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Rosa Luxemburg (1871-1919) is widely regarded as one of the most creative writers of modern socialism and the foremost female theoretician of European radicalism. Her wide-ranging and incisive works, which include studies on capitalism's inherent drive for global expansion, the relation between spontaneity and organization, and the inseparability of democracy and socialism, have made her a pole of attraction for theorists and activists around the world. Her fiercely independent intellect and uncompromising defense of human liberty speaks more powerfully to our era than to any other.This volume contains a new English translation of Luxemburg's most important book, The Accumulation of Capital (1913) as well as her response to its critics. Taken together, they constitute one of the most important Marxist studies of the globalization of capital.
A Freedom Budget for All Americans: Recapturing the Promise of the Civil Rights Movement in the Struggle for Economic Justice Todayby Paul Le Blanc Michael D. Yates
While the Civil Rights Movement is remembered for efforts to end segregation and secure the rights of African Americans, the larger economic vision that animated much of the movement is often overlooked today. That vision sought economic justice for every person in the United States, regardless of race. It favored production for social use instead of profit; social ownership; and democratic control over major economic decisions. The document that best captured this vision was the Freedom Budget for All Americans: Budgeting Our Resources, 1966-1975, To Achieve Freedom from Want published by the A. Philip Randolph Institute and endorsed by a virtual 'who's who' of U.S. left liberalism and radicalism. Now, two of today's leading socialist thinkers return to the Freedom Budget and its program for economic justice. Paul Le Blanc and Michael D. Yates explain the origins of the Freedom Budget, how it sought to achieve "freedom from want" for all people, and how it might be reimagined for our current moment. Combining historical perspective with clear-sighted economic proposals, the authors make a concrete case for reviving the spirit of the Civil Rights Movement and building the society of economic security and democratic control envisioned by the movement's leaders--a struggle that continues to this day.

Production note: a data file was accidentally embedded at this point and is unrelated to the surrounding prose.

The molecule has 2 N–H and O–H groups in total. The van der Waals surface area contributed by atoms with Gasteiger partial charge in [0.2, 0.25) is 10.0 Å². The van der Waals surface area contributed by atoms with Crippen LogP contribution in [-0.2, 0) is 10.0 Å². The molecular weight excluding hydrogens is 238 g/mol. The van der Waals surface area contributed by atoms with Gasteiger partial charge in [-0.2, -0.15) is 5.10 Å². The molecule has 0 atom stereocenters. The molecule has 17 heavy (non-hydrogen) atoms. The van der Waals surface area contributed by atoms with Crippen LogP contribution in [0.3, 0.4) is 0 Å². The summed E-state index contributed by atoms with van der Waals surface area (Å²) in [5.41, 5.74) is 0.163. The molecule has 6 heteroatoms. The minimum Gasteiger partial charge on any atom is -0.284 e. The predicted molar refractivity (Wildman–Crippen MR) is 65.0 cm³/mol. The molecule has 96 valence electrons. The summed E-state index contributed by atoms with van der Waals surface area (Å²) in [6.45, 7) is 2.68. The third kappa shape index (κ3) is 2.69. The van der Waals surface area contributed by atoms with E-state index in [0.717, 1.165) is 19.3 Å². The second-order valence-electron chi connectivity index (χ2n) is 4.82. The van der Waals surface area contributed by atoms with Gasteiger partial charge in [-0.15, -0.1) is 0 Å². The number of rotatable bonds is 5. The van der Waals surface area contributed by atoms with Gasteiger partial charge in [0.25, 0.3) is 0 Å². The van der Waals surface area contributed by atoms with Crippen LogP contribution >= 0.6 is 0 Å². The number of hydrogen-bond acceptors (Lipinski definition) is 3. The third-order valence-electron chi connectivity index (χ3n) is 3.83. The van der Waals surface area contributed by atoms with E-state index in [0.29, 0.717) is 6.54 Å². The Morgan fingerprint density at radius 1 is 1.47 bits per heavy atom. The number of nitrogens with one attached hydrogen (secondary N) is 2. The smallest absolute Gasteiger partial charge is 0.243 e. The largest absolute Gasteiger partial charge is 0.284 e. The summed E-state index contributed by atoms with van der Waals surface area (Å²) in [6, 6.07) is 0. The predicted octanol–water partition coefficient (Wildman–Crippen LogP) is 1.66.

For generations, historians of the right, left, and center have all debated the best way to understand V. I. Lenin's role in shaping the Bolshevik party in the years leading up to the Russian Revolution. At their worst, these studies locate his influence in the forcefulness of his personality. At their best, they show how Lenin moved other Bolsheviks through patient argument and political debate. Yet remarkably few have attempted to document the ways his ideas changed, or how they were in turn shaped by the party he played such a central role in building.In this thorough, concise, and accessible introduction to Lenin's theory and practice of revolutionary politics, Paul Le Blanc gives a vibrant sense of the historical context of the socialist movement (in Russia and abroad) from which Lenin's ideas about revolutionary organization spring. What emerges from Le Blanc's partisan yet measured account is an image of a collaborative, ever adaptive, and dynamically engaged network of revolutionary activists who formed the core of the Bolshevik party.
This is the first comprehensive examination of Leon Trotsky's view on revolutionary organizational principles, and the dynamic interplay of democratic initiative and principled centralism. Mostly in his own words, these writings are grounded in Trotsky's experience in Russia's revolutionary movement, as a leader of the International Left Opposition and Fourth International.
The book covers the vast contrast of working class that have been striving to build the country over the years - from rich elite to "middle income" and those still living below poverty line.
Praise for Paul Le Blanc's Lenin and the Revolutionary Party:"A work of unusual strength and coherence, inspired not by academic neutrality but by the deep conviction that there is much to learn from the actual ideas and experiences of Lenin." -Michael LöwyAs a leader of the Russian Revolution, Vladimir Lenin was perhaps the greatest revolutionary of the twentieth century. These clearly written essays offer an account of his life and times, a lively view of his personality, and a stimulating engagement with his ideas.Paul Le Blanc is a professor of history at La Roche College and has written widely on radical movements.